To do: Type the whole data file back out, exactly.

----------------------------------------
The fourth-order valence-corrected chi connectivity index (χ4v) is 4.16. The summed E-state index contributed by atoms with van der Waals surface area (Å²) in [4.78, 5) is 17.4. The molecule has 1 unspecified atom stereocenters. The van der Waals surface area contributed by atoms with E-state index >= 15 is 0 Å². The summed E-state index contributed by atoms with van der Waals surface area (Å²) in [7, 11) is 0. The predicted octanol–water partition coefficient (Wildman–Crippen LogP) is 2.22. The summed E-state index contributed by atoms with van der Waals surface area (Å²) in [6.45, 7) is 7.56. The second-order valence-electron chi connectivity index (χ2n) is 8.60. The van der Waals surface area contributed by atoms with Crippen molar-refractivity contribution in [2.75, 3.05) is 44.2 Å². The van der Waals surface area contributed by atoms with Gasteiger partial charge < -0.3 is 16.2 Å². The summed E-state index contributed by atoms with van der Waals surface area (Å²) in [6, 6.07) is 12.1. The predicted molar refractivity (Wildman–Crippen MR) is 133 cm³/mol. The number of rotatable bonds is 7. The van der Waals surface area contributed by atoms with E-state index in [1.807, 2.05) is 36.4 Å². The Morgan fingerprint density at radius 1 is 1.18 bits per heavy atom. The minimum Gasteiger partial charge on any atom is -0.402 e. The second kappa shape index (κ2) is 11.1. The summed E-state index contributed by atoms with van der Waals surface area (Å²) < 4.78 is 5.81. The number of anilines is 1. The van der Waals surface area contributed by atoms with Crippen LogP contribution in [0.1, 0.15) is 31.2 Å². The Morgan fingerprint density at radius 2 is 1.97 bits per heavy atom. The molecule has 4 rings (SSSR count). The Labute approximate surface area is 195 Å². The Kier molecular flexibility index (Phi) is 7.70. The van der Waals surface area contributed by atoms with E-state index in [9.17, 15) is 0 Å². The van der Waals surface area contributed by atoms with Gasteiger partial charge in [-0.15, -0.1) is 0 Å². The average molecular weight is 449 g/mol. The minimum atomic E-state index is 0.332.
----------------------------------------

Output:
The fourth-order valence-corrected chi connectivity index (χ4v) is 4.16. The summed E-state index contributed by atoms with van der Waals surface area (Å²) in [4.78, 5) is 17.4. The molecule has 1 unspecified atom stereocenters. The van der Waals surface area contributed by atoms with E-state index >= 15 is 0 Å². The summed E-state index contributed by atoms with van der Waals surface area (Å²) in [7, 11) is 0. The predicted octanol–water partition coefficient (Wildman–Crippen LogP) is 2.22. The summed E-state index contributed by atoms with van der Waals surface area (Å²) in [6.45, 7) is 7.56. The second-order valence-electron chi connectivity index (χ2n) is 8.60. The van der Waals surface area contributed by atoms with Crippen molar-refractivity contribution in [2.75, 3.05) is 44.2 Å². The van der Waals surface area contributed by atoms with Gasteiger partial charge < -0.3 is 16.2 Å². The summed E-state index contributed by atoms with van der Waals surface area (Å²) in [6, 6.07) is 12.1. The predicted molar refractivity (Wildman–Crippen MR) is 133 cm³/mol. The number of rotatable bonds is 7. The van der Waals surface area contributed by atoms with E-state index in [1.807, 2.05) is 36.4 Å². The Morgan fingerprint density at radius 1 is 1.18 bits per heavy atom. The minimum Gasteiger partial charge on any atom is -0.402 e. The second kappa shape index (κ2) is 11.1. The summed E-state index contributed by atoms with van der Waals surface area (Å²) < 4.78 is 5.81. The number of anilines is 1. The van der Waals surface area contributed by atoms with Crippen LogP contribution in [0.1, 0.15) is 31.2 Å². The Morgan fingerprint density at radius 2 is 1.97 bits per heavy atom. The molecule has 4 rings (SSSR count). The Labute approximate surface area is 195 Å². The Kier molecular flexibility index (Phi) is 7.70. The van der Waals surface area contributed by atoms with E-state index in [9.17, 15) is 0 Å². The van der Waals surface area contributed by atoms with Gasteiger partial charge in [-0.15, -0.1) is 0 Å². The average molecular weight is 449 g/mol. The minimum atomic E-state index is 0.332.